Convicts Have the Option to Refuse the Treatment

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Chemical castration isn’t mandatory under the Alabama law but it does constitute a parole violation. Basically, parolees who don’t undergo the treatment will be sent back to prison. According to the bill, if “the person refuses to undergo the treatment” then “his or her refusal would constitute a violation of parole and would result in the person being remanded to the custody of the Department of Corrections.”

Alabama isn’t the First State with Chemical Castration Laws

Alabama lawmakers pass bill aimed to chemically castrate sex offendersStory: Alabama lawmakers have passed a bill that would allow courts to order convicted sex offenders to undergo chemical castration. The punishment would apply to those convicted of a sex crime against children under the age of 13. The convicted sex offender would be castrated before leaving prison.2019-06-05T04:00:56.000Z

John Money was the first American doctor to employ chemical castration in 1966 via medroxyprogesterone acetate to treat a patient trying to suppress pedophilic urges. The drug went on to become the chosen method for chemical castration in America.

California was the first state to require chemical castration for child sex offenders. A modification to Section 645 of the California penal code in 1996 required chemical castration for any person convicted of child molestation with a minor under 13 years of age if they are on parole or it’s their second offense. Unlike the Alabama law, criminals are not allowed to refuse treatment. They can elect surgical castration over DMPA injections but must choose one or the other.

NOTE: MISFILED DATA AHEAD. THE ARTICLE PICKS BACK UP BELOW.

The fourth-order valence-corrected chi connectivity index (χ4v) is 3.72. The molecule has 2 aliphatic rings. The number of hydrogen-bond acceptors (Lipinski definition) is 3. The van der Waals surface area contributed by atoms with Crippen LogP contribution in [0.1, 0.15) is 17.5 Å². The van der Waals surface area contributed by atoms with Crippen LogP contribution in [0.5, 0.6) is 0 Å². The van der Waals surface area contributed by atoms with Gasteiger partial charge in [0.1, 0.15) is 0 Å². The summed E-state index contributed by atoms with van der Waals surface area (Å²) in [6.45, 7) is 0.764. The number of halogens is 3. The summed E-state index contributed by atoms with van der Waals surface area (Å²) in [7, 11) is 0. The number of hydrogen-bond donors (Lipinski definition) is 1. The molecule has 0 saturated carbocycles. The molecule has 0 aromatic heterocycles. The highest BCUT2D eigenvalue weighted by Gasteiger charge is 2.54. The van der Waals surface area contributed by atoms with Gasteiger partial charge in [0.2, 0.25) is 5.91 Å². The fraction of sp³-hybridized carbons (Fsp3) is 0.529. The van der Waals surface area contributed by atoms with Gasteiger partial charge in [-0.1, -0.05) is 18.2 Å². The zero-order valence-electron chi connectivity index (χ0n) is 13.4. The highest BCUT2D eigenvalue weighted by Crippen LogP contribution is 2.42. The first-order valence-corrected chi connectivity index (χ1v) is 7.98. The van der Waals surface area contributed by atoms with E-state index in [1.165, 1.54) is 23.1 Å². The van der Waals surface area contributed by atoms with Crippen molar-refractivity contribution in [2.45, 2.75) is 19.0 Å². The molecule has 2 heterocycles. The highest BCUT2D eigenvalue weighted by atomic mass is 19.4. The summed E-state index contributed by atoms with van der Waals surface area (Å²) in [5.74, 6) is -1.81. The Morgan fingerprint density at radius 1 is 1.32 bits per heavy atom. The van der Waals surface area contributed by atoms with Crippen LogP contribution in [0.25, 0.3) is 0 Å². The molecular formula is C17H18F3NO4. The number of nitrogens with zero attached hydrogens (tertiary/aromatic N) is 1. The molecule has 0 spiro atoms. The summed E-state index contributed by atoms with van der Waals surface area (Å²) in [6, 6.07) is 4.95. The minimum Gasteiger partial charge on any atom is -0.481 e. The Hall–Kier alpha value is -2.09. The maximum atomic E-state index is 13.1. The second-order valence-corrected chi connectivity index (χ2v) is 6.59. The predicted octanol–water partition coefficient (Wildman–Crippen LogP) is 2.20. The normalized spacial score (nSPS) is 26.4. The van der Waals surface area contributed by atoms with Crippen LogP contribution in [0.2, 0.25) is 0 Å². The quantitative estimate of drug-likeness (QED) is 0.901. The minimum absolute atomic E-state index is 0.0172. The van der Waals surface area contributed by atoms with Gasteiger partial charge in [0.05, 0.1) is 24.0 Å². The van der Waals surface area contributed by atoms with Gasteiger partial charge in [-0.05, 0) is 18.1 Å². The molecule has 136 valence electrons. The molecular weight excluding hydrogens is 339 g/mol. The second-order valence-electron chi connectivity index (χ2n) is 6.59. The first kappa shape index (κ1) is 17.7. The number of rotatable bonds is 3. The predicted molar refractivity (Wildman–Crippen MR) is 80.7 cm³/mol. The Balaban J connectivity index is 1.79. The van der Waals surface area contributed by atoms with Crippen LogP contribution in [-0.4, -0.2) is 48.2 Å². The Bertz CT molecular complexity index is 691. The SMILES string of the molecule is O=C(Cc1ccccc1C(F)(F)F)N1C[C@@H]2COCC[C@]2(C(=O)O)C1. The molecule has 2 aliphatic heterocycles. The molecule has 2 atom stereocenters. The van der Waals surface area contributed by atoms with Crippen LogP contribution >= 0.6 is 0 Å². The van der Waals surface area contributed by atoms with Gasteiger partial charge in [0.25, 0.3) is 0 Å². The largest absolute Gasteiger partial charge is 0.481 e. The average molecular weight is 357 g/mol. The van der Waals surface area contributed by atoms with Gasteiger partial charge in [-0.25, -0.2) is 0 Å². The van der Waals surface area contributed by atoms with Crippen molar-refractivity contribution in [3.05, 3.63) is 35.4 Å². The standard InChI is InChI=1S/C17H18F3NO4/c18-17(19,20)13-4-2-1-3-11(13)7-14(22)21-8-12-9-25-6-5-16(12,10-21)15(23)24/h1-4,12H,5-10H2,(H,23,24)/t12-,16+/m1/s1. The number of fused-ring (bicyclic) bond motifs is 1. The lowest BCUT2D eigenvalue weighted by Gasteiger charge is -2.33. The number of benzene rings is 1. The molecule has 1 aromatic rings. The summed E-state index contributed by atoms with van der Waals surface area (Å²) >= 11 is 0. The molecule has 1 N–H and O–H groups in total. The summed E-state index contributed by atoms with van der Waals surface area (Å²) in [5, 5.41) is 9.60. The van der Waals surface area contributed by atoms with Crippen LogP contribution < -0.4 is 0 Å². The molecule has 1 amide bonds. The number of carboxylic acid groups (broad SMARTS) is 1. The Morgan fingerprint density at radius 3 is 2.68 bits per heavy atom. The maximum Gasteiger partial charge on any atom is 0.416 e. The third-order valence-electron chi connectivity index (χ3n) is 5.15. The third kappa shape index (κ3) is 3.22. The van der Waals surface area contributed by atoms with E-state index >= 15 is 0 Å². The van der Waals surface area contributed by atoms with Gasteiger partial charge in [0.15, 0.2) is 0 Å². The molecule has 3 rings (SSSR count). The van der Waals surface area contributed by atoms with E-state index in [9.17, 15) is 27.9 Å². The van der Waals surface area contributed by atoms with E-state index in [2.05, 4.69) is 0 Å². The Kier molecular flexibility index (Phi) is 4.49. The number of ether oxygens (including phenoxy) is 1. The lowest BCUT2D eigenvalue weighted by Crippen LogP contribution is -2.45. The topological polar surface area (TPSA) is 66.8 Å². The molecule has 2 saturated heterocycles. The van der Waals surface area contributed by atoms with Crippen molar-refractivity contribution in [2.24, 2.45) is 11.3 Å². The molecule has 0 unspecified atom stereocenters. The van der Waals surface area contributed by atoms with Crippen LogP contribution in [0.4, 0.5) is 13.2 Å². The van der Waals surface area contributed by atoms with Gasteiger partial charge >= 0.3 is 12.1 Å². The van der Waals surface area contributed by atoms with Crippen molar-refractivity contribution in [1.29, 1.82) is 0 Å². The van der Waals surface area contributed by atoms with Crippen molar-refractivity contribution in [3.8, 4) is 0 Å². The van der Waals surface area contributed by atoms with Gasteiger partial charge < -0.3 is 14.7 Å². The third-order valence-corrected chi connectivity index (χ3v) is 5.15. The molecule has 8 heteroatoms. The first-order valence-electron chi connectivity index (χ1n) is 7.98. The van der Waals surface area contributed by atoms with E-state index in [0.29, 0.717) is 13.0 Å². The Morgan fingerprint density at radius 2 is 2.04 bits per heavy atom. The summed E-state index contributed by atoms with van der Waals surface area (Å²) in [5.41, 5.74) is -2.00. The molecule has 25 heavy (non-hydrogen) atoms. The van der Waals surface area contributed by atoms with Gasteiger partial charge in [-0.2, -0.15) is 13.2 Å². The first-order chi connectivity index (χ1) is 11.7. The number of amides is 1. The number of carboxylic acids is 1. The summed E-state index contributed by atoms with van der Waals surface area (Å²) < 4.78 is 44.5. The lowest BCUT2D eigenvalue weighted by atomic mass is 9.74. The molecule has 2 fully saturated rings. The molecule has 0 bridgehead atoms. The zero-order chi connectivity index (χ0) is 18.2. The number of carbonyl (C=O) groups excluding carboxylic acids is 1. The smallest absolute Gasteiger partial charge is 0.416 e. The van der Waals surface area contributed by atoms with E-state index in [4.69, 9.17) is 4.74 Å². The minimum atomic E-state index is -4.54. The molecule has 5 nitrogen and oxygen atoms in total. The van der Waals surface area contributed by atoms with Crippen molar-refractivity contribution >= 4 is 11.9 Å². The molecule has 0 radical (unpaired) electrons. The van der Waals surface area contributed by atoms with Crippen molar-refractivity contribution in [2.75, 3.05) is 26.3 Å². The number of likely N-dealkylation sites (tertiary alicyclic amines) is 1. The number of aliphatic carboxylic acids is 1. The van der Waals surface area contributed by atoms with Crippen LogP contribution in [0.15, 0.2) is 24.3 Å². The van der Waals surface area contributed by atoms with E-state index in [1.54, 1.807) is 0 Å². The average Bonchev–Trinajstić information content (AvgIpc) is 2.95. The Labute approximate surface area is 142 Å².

Florida soon followed suit in 1997 with a similar law, Statute Section 794.0235. Georgia, Iowa, Louisiana, Montana, Oregon, Texas and Wisconsin have all experimented with chemical castration laws in the past. Currently, criminals in Iowa, Florida, or California may be sentenced to chemical castration in cases involving serious sex offenses.

Cruel and Unusual Punishment?


The ACLU has argued in the past that the forced castration of convicted criminals constitutes “cruel and unusual punishment” and is therefore unconstitutional. The ACLU has argued that chemical castration violates an offender’s right to privacy under the Fourteenth Amendment, violates rights of due process and equal protection, and also violates the Eighth Amendment’s ban on cruel and unusual punishment.

Chemical castration is not a foolproof way of stopping deviant sexual behavior. Men who undergo the treatment can still retain some sexual function and there are testosterone boosting drugs on the market that can counteract the effects of medroxyprogesterone acetate. It’s also been shown that even surgically castrated criminals have a small rate of recidivism.

According to a study published in the Journal of Korean Medical Science in 2013, “Chemical castration reduces recidivism effectively when offered to sexual offenders within the context of simultaneous comprehensive psychotherapeutic treatment.” The study also points out several health risks that can occur including “osteoporosis, cardiovascular disease, and impaired glucose and lipid metabolism. Depression, hot flashes, infertility, and anemia can also occur.”

The chemical castration bill comes on the heels of an even more controversial abortion bill that Alabama recently signed into law. The law banned abortions in Alabama with no exceptions for rape or incest and caused numerous protests and outcry from opponents nationwide. This most recent bill is nowhere near as extreme or polarizing as the abortion bill but all eyes are on Alabama right now which has led to the increased scrutiny.